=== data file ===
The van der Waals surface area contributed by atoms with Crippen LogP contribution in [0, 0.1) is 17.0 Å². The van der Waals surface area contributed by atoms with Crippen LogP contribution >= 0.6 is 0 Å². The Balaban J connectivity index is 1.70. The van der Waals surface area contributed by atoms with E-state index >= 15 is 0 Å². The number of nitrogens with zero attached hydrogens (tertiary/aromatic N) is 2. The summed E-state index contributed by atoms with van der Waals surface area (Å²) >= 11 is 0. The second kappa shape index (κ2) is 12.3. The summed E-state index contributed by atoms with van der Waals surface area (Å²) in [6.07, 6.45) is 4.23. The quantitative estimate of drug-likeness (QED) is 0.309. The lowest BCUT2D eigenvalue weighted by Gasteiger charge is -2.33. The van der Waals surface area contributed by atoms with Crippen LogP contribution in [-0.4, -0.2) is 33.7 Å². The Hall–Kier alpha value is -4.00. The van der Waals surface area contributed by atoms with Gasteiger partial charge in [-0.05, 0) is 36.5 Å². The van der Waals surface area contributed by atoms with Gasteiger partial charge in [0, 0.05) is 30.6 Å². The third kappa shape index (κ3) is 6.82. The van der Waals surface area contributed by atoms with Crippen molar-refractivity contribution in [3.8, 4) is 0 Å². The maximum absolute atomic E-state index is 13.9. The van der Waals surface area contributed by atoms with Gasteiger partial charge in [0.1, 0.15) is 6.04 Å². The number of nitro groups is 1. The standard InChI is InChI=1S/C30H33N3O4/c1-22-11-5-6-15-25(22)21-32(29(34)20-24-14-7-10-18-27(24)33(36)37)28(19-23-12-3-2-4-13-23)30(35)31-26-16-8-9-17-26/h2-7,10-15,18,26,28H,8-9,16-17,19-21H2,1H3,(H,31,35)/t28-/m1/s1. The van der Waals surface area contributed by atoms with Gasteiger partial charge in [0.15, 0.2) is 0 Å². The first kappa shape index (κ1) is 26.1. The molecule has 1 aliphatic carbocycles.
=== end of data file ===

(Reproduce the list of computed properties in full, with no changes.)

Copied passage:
The van der Waals surface area contributed by atoms with Crippen LogP contribution in [0, 0.1) is 17.0 Å². The van der Waals surface area contributed by atoms with Crippen LogP contribution >= 0.6 is 0 Å². The Balaban J connectivity index is 1.70. The van der Waals surface area contributed by atoms with E-state index >= 15 is 0 Å². The number of nitrogens with zero attached hydrogens (tertiary/aromatic N) is 2. The summed E-state index contributed by atoms with van der Waals surface area (Å²) >= 11 is 0. The second kappa shape index (κ2) is 12.3. The summed E-state index contributed by atoms with van der Waals surface area (Å²) in [6.07, 6.45) is 4.23. The quantitative estimate of drug-likeness (QED) is 0.309. The lowest BCUT2D eigenvalue weighted by Gasteiger charge is -2.33. The van der Waals surface area contributed by atoms with Crippen LogP contribution in [-0.4, -0.2) is 33.7 Å². The Hall–Kier alpha value is -4.00. The van der Waals surface area contributed by atoms with Gasteiger partial charge in [-0.05, 0) is 36.5 Å². The van der Waals surface area contributed by atoms with Gasteiger partial charge in [0, 0.05) is 30.6 Å². The third kappa shape index (κ3) is 6.82. The van der Waals surface area contributed by atoms with Crippen molar-refractivity contribution in [3.8, 4) is 0 Å². The maximum absolute atomic E-state index is 13.9. The van der Waals surface area contributed by atoms with Gasteiger partial charge in [0.1, 0.15) is 6.04 Å². The number of nitro groups is 1. The standard InChI is InChI=1S/C30H33N3O4/c1-22-11-5-6-15-25(22)21-32(29(34)20-24-14-7-10-18-27(24)33(36)37)28(19-23-12-3-2-4-13-23)30(35)31-26-16-8-9-17-26/h2-7,10-15,18,26,28H,8-9,16-17,19-21H2,1H3,(H,31,35)/t28-/m1/s1. The van der Waals surface area contributed by atoms with Gasteiger partial charge in [0.15, 0.2) is 0 Å². The first kappa shape index (κ1) is 26.1. The molecule has 1 aliphatic carbocycles.